The backcourt will feature all sorts of green underclassmen, but players like Andre Mcgee, Bryan Harvey, and Terrence Williams are most likely up to the task, with Williams being the most explosive and possibly the most intriguing of the bunch. Coming off of a final four and with recruits lining up at the door for a chance to play for Rick Pitino, it's obvious that this program is back where it belongs.

#16: Kentucky (28-6, 14-2), SEC East

J.L. Weill

Loaded with backcourt depth and blessed with a defense that can suffocate lesser teams, Kentucky enters the fall with high hopes and big questions. Led by gritty senior Patrick Sparks and rising star Rajon Rondo, the Wildcats will be hyped to reach the pinnacle of college hoops after suffering a heartbreaker of a loss in the Elite Eight.

Rondo showed a lot in his summer stint with the U-21 team, but didn't show he could hit an open jumper. Enter talented sophomores Joe Crawford and Ramel Bradley, who will both be asked to provide clutch outside shooting and added energy.

What keeps UK from being further up this list is the frontcourt, which is still awaiting word on the status of undrafted Randolph Morris. The enigmatic Morris has a lot of potential, but has been dogged by questions of toughness. His presence would bolster a frontcourt that is tall, but lean on game experience. Skyscraper Shagari Alleyne has shown flashes, but is raw, while undersized forwards Sheray Thomas and Bobby Perry have skills but have not yet shown the complete package.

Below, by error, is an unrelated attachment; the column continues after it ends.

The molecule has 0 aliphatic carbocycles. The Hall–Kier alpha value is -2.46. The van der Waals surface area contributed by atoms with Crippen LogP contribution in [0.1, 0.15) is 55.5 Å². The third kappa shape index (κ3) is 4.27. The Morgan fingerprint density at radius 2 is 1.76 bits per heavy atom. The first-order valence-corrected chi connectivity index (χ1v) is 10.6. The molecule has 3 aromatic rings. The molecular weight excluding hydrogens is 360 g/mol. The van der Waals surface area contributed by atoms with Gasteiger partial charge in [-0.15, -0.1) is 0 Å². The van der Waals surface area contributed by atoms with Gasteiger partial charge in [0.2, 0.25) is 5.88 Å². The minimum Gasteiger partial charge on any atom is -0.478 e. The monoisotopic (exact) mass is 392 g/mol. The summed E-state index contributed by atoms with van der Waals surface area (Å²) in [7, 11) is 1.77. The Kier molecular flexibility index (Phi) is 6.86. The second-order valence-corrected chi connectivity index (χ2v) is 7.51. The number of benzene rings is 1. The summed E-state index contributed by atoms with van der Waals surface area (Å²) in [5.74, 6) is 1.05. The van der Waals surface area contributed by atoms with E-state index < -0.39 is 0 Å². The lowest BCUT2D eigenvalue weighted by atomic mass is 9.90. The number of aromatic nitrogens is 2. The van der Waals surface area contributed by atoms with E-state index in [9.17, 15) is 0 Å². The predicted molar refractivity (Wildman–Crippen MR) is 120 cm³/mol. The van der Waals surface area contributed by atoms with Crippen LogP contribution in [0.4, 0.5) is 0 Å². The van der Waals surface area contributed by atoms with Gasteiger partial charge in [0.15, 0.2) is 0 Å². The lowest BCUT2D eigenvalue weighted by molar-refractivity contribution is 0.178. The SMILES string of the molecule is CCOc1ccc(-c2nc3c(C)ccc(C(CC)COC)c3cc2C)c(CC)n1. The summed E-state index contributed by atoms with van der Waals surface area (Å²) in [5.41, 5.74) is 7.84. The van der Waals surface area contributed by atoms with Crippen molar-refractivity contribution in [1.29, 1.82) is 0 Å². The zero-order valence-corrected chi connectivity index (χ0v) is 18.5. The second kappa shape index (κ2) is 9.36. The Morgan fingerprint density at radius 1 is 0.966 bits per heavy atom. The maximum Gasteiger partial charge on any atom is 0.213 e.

For the Wildcats to come together, a lot of these questions will need to be answered. It says here Tubby Smith, one of the best Xs and Os coaches in the college game, will find a way.

#17: Kansas (23-7, 12-4), Big 12

Jonathan Givony

Coach Bill Self wasted no time reloading after losing three fantastic seniors in Wayne Simien, Aaron Miles and Keith Langford, amongst others. He's brought in what looks like possibly the best recruiting class in the country to fill their many holes especially on the wings, highlighted by potential future lottery picks Brandon Rush and Julian Wright, along with athletic scoring PG Mario Chalmers and lanky forward Micah Downs. The extremely athletic USC transfer Rodrick Stewart will become eligible in the Spring.

In the post, Self returns some serious talent in CJ Giles, Sasha Kaun and Darnell Jackson, along with the player who was possibly the top walk-on in the country (but is now on scholarship) in Christian Moody. The biggest question marks revolve around how quickly Self will be able to mold this terrific group of talent into a real team, featuring no less than 10 freshman and sophomores on the roster.

The Jayhawks will start off with a fairly tough out of conference schedule before heading into one of the toughest Big 12 conferences in recent years. There will be little room for error, but the Jayhawks have the talent and then some to be a top 10 team when it's all said and done this year.

#18: Texas Tech (22-11, 10-6 Big 12)

Jonathan Watters

Bob Knight continues to do more with less. His Red Raiders made an appearance in the sweet sixteen, thanks to a second round upset over Gonzaga. While senior leader Ronald Ross is gone, several key contributors return. A very nice recruiting class should increase the program's overall talent level over the next several years.

Jarrius Jackson made an immediate impact as a freshman, and continued to improve as a sophomore. He is your prototype Bobby Knight-coached lead guard. Martin Zeno was a big hit as a freshman, and looks like he will develop into a legit wing scorer. Also returning is versatile big man Darryl Dora.

The freshman class is big on numbers, led by combo forward Dior Lowhorn and wing Terry Martin. The two top 100 recruits are the highest rated newcomers Knight has landed in quite some time.